|Casbar Motel and Drive-in Quesnel, BC|
"The World's Largest T.V. Screen" was the blaring sign over a retro-looking 1950s era establishment called the Casbar Motel. The place was not particularly run-down, but it was old looking. I knew that one day I would have to stay there.
It was in the summer of 1986 when that day came. I had decided to make reservations to stay at the Casbar following our show in Prince George. We would be wrapped up with our show by 9:30 that night so the hour or so drive to Quesnel would not put us there overly late. Staying at the Casbar was doable.
The gimmick at the Casbar was that there was a drive-in movie theater incorporated with the motel and that was the "T.V." screen. Each room had a large picture window that faced toward the screen and there were speakers in the rooms over which the film soundtrack was piped. The biggest problem here was that the motel was a ways past the last row of cars and the screen itself was rather distant. The entire set-up gave film viewers a sense of disconnect that was not particularly conducive to enjoying a film.
The rooms themselves were furnished in an incongruous mash-up of what had originally been there since who knows when and what had been scrounged up from wherever such things are found. I felt as though I were in a musty small town museum display of "this is what things were like in the 1950s". I won't say the place was filthy, but the oldness of everything reflected years of previous guests who had stayed in that place. Since I had stayed in worse places I was not particularly taken aback by the situation.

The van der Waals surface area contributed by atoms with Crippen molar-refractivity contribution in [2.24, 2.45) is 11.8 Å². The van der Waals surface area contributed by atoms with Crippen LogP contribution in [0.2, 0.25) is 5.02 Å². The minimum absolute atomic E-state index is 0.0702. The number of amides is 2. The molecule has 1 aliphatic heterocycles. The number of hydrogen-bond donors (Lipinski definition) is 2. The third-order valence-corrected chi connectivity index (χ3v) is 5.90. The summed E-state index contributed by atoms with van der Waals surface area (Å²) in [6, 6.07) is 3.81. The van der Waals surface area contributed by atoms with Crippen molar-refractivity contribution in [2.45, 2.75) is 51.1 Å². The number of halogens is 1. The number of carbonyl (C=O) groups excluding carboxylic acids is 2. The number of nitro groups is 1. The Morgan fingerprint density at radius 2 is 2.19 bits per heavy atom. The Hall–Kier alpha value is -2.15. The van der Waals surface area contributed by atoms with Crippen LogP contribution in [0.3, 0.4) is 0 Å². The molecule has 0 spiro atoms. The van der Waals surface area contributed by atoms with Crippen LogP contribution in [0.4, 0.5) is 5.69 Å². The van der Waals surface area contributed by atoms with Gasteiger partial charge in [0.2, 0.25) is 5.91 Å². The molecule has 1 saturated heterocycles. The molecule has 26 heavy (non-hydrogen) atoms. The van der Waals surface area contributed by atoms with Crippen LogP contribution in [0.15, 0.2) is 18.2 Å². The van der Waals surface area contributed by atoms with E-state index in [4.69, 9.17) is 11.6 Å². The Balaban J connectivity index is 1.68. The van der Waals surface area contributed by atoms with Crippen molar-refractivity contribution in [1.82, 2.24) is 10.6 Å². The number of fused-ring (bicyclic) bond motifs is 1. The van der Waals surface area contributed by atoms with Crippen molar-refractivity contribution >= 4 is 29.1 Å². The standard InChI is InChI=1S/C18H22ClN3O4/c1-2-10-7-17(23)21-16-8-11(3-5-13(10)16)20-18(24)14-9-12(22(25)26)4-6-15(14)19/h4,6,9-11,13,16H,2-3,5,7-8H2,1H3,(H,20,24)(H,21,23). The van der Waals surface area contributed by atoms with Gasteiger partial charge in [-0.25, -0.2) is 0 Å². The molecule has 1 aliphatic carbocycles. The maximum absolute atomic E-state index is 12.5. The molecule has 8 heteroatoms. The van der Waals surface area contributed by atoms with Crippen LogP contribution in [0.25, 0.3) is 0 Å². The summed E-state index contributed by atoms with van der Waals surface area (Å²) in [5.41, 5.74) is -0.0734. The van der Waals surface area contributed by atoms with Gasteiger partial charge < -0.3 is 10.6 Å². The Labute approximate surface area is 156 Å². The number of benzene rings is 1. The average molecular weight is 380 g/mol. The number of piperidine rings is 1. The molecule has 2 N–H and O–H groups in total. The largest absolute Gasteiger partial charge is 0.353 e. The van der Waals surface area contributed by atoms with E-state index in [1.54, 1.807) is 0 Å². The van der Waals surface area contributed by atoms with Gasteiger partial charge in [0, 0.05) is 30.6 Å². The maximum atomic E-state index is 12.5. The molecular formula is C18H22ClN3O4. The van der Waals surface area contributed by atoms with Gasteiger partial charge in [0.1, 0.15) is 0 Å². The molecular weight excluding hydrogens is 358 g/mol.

One of the films showing that night was Romancing the Stone with Michael Douglas and Kathleen Turner. We kind of watched it, but with the screen so far away and it being so late it was kind of difficult to really get into the film. One of the problems with going to the drive-in theater that far north in late July is that it doesn't get dark until after 10 PM. A drive-in movie runs very late. After a long day of driving over 300 miles to Prince George and then back to Quesnel we were tired.
At least I got to stay at the Casbar. The prospect of "the world's largest T.V. screen was too curious to pass up. It's not a place that I'd ever go again to watch a movie, but on the other hand I doubt whether the Casbar is there anymore.